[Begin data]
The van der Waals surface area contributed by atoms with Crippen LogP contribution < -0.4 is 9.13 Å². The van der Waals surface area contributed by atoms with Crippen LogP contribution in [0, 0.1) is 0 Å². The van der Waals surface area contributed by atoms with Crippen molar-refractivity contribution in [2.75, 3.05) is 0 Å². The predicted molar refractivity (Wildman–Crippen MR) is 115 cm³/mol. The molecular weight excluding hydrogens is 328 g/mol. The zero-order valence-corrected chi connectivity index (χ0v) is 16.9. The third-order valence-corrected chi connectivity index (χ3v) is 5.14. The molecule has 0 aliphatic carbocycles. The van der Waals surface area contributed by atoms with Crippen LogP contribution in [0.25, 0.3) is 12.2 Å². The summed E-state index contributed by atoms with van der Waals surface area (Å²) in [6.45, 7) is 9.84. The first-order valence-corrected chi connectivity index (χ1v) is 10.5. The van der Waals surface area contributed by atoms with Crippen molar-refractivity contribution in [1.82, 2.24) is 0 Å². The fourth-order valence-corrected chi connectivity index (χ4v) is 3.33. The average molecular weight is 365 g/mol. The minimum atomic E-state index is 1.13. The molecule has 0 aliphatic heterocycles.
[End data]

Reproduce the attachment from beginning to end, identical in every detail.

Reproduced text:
The van der Waals surface area contributed by atoms with Crippen LogP contribution < -0.4 is 9.13 Å². The van der Waals surface area contributed by atoms with Crippen LogP contribution in [0, 0.1) is 0 Å². The van der Waals surface area contributed by atoms with Crippen molar-refractivity contribution in [2.75, 3.05) is 0 Å². The predicted molar refractivity (Wildman–Crippen MR) is 115 cm³/mol. The molecular weight excluding hydrogens is 328 g/mol. The zero-order valence-corrected chi connectivity index (χ0v) is 16.9. The third-order valence-corrected chi connectivity index (χ3v) is 5.14. The molecule has 0 aliphatic carbocycles. The van der Waals surface area contributed by atoms with Crippen LogP contribution in [0.25, 0.3) is 12.2 Å². The summed E-state index contributed by atoms with van der Waals surface area (Å²) in [6.45, 7) is 9.84. The first-order valence-corrected chi connectivity index (χ1v) is 10.5. The van der Waals surface area contributed by atoms with Crippen molar-refractivity contribution in [1.82, 2.24) is 0 Å². The fourth-order valence-corrected chi connectivity index (χ4v) is 3.33. The average molecular weight is 365 g/mol. The minimum atomic E-state index is 1.13. The molecule has 0 aliphatic heterocycles.